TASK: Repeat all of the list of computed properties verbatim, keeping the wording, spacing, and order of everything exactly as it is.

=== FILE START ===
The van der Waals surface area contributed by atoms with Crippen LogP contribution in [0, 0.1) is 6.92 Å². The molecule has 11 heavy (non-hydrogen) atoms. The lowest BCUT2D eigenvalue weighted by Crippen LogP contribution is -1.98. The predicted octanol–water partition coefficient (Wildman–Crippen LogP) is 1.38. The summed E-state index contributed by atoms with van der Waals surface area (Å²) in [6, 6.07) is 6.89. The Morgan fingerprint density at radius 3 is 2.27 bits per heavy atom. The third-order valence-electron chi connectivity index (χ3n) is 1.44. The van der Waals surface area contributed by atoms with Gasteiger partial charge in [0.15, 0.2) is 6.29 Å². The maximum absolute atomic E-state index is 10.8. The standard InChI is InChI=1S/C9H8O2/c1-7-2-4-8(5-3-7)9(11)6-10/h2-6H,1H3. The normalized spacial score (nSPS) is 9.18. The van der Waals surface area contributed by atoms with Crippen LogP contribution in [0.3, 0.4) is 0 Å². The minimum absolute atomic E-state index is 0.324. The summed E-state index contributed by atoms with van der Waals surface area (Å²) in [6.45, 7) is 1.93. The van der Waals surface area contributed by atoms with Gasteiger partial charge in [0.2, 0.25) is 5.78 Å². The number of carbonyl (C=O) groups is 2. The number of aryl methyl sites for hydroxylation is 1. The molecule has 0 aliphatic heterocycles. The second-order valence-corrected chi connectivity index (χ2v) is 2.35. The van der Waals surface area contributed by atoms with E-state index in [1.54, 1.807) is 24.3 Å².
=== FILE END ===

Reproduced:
The van der Waals surface area contributed by atoms with Crippen LogP contribution in [0, 0.1) is 6.92 Å². The molecule has 11 heavy (non-hydrogen) atoms. The lowest BCUT2D eigenvalue weighted by Crippen LogP contribution is -1.98. The predicted octanol–water partition coefficient (Wildman–Crippen LogP) is 1.38. The summed E-state index contributed by atoms with van der Waals surface area (Å²) in [6, 6.07) is 6.89. The Morgan fingerprint density at radius 3 is 2.27 bits per heavy atom. The third-order valence-electron chi connectivity index (χ3n) is 1.44. The van der Waals surface area contributed by atoms with Gasteiger partial charge in [0.15, 0.2) is 6.29 Å². The maximum absolute atomic E-state index is 10.8. The standard InChI is InChI=1S/C9H8O2/c1-7-2-4-8(5-3-7)9(11)6-10/h2-6H,1H3. The normalized spacial score (nSPS) is 9.18. The van der Waals surface area contributed by atoms with Crippen LogP contribution in [0.3, 0.4) is 0 Å². The minimum absolute atomic E-state index is 0.324. The summed E-state index contributed by atoms with van der Waals surface area (Å²) in [6.45, 7) is 1.93. The van der Waals surface area contributed by atoms with Gasteiger partial charge in [0.2, 0.25) is 5.78 Å². The number of carbonyl (C=O) groups is 2. The number of aryl methyl sites for hydroxylation is 1. The molecule has 0 aliphatic heterocycles. The second-order valence-corrected chi connectivity index (χ2v) is 2.35. The van der Waals surface area contributed by atoms with E-state index in [1.54, 1.807) is 24.3 Å².